It will be Autumn and Spring which may feel the better , more settled weather for this area really. Although we do get rains. For winter one gets snow out on The Ranges but no snow on the ground. There will be a nip to the air but there will be sun. It can still be shorts weather on occasions . One does not need a coat for instance. A fleece will suffice.

I am not really sure what is meant by ' is the area friendly'. Nelson and Tasman is a widely spread out area. City, suburbs, villages. Yes there are restaurants and cafes just like there is anywhere. What is meant by 'things to do'. There is a cinema, swimming baths, a few small galleries and a little museum. There is a small theatre , a venue <---- not much seems to go there though, and a sports stadium <--- though not much seems to happen there either these days. They have fayes, fetes and little festivals etc.

It is a 30 min flight from Wellington. An hour flight or 4/5 hour drive from Christchurch . Hanmer hot springs is 4 hours away. Rainbow ski field and The Lakes is about 2 hours drive away. Blenheim which seems to attract more performing arts & shows for some reason is a couple of hours drive. Golden Bay over Takaka Hill is a good hour drive into a quiet pastoral area with plentiful beaches and scenery. Hippies get lost over there.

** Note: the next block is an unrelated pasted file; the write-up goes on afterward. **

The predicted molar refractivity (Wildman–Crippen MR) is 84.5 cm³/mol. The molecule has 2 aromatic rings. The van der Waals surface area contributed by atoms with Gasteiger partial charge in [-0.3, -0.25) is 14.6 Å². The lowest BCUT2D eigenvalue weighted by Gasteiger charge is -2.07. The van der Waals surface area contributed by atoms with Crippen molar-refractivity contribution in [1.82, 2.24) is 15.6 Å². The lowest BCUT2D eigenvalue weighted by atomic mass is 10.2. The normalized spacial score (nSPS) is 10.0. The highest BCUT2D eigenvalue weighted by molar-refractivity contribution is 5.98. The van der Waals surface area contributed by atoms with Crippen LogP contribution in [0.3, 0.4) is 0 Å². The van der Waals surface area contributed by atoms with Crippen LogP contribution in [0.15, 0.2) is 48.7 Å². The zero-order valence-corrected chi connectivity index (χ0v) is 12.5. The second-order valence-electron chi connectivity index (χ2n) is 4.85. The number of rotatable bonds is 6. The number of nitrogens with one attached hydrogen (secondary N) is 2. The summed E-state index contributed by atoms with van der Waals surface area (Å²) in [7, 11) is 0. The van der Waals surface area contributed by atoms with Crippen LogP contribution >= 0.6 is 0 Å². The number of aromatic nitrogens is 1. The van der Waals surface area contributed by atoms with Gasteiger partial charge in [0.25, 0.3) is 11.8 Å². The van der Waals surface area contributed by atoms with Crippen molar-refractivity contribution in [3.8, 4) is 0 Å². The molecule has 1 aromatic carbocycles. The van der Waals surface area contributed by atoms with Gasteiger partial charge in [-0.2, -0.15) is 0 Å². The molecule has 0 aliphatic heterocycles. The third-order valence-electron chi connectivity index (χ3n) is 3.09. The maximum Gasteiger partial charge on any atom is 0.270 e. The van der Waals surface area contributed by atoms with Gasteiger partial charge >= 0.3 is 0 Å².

When it comes to friendly, it really depends what you mean by that. Store and shop staff for instance are trained , American style , to ask 'how's your day been'. I suppose that PR could seem friendly. I think like anywhere you will get friendly people that may become a friend and those that will be friendly enough in passing but already have their own family/friend circles. Horses for courses and all that. A village may give more community spirit . Or if you are a church goer. That's is quite big really here. If you join a sports club. Go hunting. Get involved in local volunteer groups. All the sort of stuff one does or did before emigrating.

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Old Apr 14th 2019, 10:33 pm
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Default Re: Should we move to NZ?

Would totally agree with BEVS post. Don't be fooled by the temperature listed on metservice - the sun is fierce and makes it feel like you're standing in front of an oven at times. I find the summer heat (at its height in Jan / Feb usually but can extend Dec and March) quite wilting and being pale and English am continually paranoid about sunburn (not to mention wrinkles haha). The heat is less tropical and humid than the far north but do not underestimate the strength of the sun. I fear we'll have more droughts in the future (hopefully no more fires as that was certainly a very stressful experience - we live in that village that was evacuated!).